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Lessons on Sobriety from Michael Jordan’s The Last Dance

I am loving my new routine of snuggling up on the couch on Sunday night’s with my family.We are enthralled with Michael Jordan’s Documentary, The Last Dance. It’s an incredible show that has me on the edge of my seat every week.  The show somehow has me laughing, crying, and mostly remembering my glorious high […]

I am loving my new routine of snuggling up on the couch on Sunday night’s with my family.We are enthralled with Michael Jordan’s Documentary, The Last Dance.

It’s an incredible show that has me on the edge of my seat every week. 

The show somehow has me laughing, crying, and mostly remembering my glorious high school years in the 90’s. 

It brings me right back.  

Thankfully Netflix and ESPN teamed up with Spotify to create an official dance playlist.

There is so much to learn about success in anything, but I can’t help but relate this story to the challenge of my life which was beating alcohol. 

5 Takeaways for Sobriety from The Last Dance:

Fail Forward

Michael Jordan has unbelievable talent, but what you see so clearly in this documentary, is that it was his practice, determination, and will that made him the GOAT. 

His ultra competitive nature is what put him above the rest. Failure made him work even harder. 

 “I’ve missed more than 9,000 shots in my career. I’ve lost almost 300 games. Twenty-six times, I’ve been trusted to take the game winning shot and missed. I’ve failed over and over and over again in my life. And that is why I succeed.”-Michael Jordan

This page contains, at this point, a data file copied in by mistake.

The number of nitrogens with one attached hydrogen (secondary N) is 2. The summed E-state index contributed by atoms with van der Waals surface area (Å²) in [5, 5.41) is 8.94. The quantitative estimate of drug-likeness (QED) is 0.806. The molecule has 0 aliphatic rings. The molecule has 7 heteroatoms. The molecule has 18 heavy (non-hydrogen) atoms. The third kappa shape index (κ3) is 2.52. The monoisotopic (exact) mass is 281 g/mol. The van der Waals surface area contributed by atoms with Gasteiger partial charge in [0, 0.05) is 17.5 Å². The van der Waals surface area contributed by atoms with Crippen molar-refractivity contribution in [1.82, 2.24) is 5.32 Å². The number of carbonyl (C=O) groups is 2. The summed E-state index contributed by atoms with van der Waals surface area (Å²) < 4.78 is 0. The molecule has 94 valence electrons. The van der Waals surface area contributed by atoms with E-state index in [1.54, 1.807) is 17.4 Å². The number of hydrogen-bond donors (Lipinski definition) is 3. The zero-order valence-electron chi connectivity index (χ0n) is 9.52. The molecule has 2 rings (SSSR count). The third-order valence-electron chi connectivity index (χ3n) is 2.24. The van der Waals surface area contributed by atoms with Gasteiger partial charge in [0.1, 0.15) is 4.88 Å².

Ditching the drink is not an exact science and there is not one way to do it. There is no rule book or right way. 

There is a unique combination of tools and support that work for each individual person. There are many paths and pathways. All usually include many attempts and many Day 1’s. 

Relapse is not starting over. 

It’s starting again with a lesson learned. 

Having a slip, doesn’t take away from all the progress you’ve made. 

Just because you tried and failed, doesn’t mean you will always fail. 

If you are trying you are not failing. 

Keep trying. 

Try new. 

Try different. 

Add more support. 

Everyday you show up to yourself and do the work of fighting cravings, tuning into yourself, and feeling your feelings, you are one step farther away from your last drink. 

There is no failure.

Keep going.

Team

MJ himself says there are plenty of teams in sport that have the best players, but never win championships, the Chicago Bulls, however won many. 

To be successful in our endeavors we all need a team of people to support us. 

You need a community, camaraderie, mentors, and friends. 

You are not alone and having the support of others can make all the difference. 

Alcoholics Anonymous introduced the value of community in the recovery world. 

These days, there are many options for alcohol free communities. 

Jenn Kautch of SoberSis has created a community for faith based women. 

1000 Hours Dryfounded by Kayla Lyons is an Instagram network of people exploring the value of health and living without booze. 

SheRecoversis a mission to bring women together in sharing circles in cities around the nation and an annual retreat. 

One Year No Beer is a program from the UK but has members in 120 countries.